On Sunday, Hendricks held his own against Adam Wainwright in the Cardinals' 1-0 win over the Cubs. Matt Holliday belted his 10th home run, a shot with two outs in the first, to back Wainwright and take the series in front of 35,256 at Wrigley Field.
Making his third big league start, Hendricks served up seven hits over 6 1/3 innings. The right-hander was coming off his first win in the Majors in his last outing when he threw seven scoreless innings against the Padres. He has 354 more wins to go before he catches Maddux.
"Hendricks did a nice job," Cardinals manager Mike Matheny said. "He didn't give us a lot. ... You could tell he's a cerebral pitcher -- guy is thinking all the time and trying to out-think instead of out-stuff. But he's got good stuff, too. Just making smart pitches."
Hendricks, 24, did lower his ERA from 2.77 to 2.33 with Sunday's outing, and now has two of the Cubs' six quality starts in their last 19 games. Jake Arrieta has the other four.
"All pitchers are out there thinking, at least that's the goal," Hendricks said. "I just take that mindset, watching video, trying to figure out the hitters, and then on the mound, the biggest thing is making the adjustments. I think that's what separates a lot of good pitchers from being average -- just figuring out what the hitters are trying to do against you during the game is huge and making adjustments to combat that."
It wasn't an easy assignment as Hendricks had to face the National League's All-Star starter, who was making his 269th career start. Wainwright served up five hits over seven innings, and now is 7-1 in 18 games (13 starts) at Wrigley.
"It was awesome," Hendricks said about facing Wainwright. "I didn't sleep too much last night because I was so excited. He's obviously one of the best pitchers in the game and those are the moments you live for is to pitch against the best."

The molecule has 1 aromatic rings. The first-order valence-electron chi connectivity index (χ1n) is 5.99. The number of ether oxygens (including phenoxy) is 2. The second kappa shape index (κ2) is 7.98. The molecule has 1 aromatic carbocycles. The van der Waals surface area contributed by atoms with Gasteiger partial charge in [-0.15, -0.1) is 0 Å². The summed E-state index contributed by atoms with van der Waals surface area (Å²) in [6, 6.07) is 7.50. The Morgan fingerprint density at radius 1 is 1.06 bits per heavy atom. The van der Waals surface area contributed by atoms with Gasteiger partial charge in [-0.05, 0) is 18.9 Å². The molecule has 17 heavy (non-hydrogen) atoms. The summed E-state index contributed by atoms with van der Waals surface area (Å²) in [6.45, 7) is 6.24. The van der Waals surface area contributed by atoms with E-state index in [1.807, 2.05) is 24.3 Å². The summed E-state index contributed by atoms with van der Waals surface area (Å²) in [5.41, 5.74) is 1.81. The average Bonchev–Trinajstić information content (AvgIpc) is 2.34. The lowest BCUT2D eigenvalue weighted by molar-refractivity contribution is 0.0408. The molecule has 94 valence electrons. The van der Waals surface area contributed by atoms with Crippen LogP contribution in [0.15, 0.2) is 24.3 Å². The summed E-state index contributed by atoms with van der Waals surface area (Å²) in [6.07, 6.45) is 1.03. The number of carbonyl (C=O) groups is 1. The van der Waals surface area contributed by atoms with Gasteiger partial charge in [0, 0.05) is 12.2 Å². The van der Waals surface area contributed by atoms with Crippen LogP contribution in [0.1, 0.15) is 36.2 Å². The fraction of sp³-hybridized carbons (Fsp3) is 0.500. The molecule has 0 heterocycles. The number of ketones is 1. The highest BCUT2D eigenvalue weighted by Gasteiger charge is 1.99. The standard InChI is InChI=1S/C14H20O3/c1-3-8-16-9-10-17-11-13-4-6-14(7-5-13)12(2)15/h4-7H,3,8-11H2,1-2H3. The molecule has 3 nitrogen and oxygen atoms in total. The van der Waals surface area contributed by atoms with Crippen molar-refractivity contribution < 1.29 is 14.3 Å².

With two outs in the Cardinals' first, Holliday launched a 2-1 fastball from Hendricks into the basket rimming the top of the center-field bleachers. The Cubs now have given up first inning runs in five straight games (10 runs total).
It wasn't a bad pitch, just missed location.
"He likes it down," Hendricks said of Holliday. "I was trying to start it more outside and bring it back, and it started too much on the corner and ran over the middle a little bit. The pitch was down, but caught too much of the middle of the plate. I wish I could have it back, but you have to live with those."
Cubs manager Rick Renteria wasn't bothered by it, and thought center fielder Arismendy Alcantara actually had a play. Hendricks continues to impress in his short time with the big league team.
"He is very prepared and I think for him, it's like going to school," Renteria said of the Dartmouth graduate. "When you're prepared and you have to take a test, it's a little easier than trying to cram. It seems like he has a good hold on how he's supposed to go about his business. You can see it -- he's very calm. When we took him out, he was very calm and had a very good demeanor and just did a very nice job."
Hendricks is winning over his teammates, too.
"He works quick, the ground balls are nice, the double plays are nice, and that's all we can ask for," first baseman Anthony Rizzo said. "[His two games], both at home, were not good days to pitch at Wrigley and he did a nice job."
The Cubs didn't provide any support, and stranded seven baserunners. The loss was the Cubs' seventh in nine games since the All-Star break, and they are 4-15 since the July 4 trade that sent Jeff Samardzija and Jason Hammel to the Athletics. Sunday's loss was the 18th shutout for the Cardinals this year, tops in the NL, while the Cubs were blanked for the 12th time.
"The big picture is that we want to win every game, but the way we're competing and holding our own on a daily basis, I think the attitude that these young men have is in the right place," Renteria said. "I think they're trying to do things the right way and we just fell a little short."